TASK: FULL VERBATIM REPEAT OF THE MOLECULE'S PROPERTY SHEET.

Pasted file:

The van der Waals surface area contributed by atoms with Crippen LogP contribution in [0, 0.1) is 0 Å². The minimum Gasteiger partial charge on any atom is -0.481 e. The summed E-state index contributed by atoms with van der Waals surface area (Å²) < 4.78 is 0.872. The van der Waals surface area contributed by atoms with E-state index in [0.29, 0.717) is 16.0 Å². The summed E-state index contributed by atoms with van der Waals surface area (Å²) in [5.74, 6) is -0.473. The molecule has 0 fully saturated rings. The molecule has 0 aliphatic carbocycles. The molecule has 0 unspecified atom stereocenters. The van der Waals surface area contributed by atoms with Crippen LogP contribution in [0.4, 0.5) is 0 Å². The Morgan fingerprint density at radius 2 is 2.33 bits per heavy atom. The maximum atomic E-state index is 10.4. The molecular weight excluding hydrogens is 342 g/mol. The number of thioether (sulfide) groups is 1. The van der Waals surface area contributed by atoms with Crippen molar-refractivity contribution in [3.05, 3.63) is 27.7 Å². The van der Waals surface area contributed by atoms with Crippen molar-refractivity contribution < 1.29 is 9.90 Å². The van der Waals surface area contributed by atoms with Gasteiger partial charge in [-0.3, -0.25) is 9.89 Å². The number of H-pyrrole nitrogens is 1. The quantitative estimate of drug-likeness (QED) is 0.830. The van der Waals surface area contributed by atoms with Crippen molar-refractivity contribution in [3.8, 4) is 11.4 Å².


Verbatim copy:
The van der Waals surface area contributed by atoms with Crippen LogP contribution in [0, 0.1) is 0 Å². The minimum Gasteiger partial charge on any atom is -0.481 e. The summed E-state index contributed by atoms with van der Waals surface area (Å²) < 4.78 is 0.872. The van der Waals surface area contributed by atoms with E-state index in [0.29, 0.717) is 16.0 Å². The summed E-state index contributed by atoms with van der Waals surface area (Å²) in [5.74, 6) is -0.473. The molecule has 0 fully saturated rings. The molecule has 0 aliphatic carbocycles. The molecule has 0 unspecified atom stereocenters. The van der Waals surface area contributed by atoms with Crippen LogP contribution in [0.4, 0.5) is 0 Å². The Morgan fingerprint density at radius 2 is 2.33 bits per heavy atom. The maximum atomic E-state index is 10.4. The molecular weight excluding hydrogens is 342 g/mol. The number of thioether (sulfide) groups is 1. The van der Waals surface area contributed by atoms with Crippen molar-refractivity contribution in [3.05, 3.63) is 27.7 Å². The van der Waals surface area contributed by atoms with Crippen molar-refractivity contribution < 1.29 is 9.90 Å². The van der Waals surface area contributed by atoms with Gasteiger partial charge in [-0.3, -0.25) is 9.89 Å². The number of H-pyrrole nitrogens is 1. The quantitative estimate of drug-likeness (QED) is 0.830. The van der Waals surface area contributed by atoms with Crippen molar-refractivity contribution in [3.8, 4) is 11.4 Å².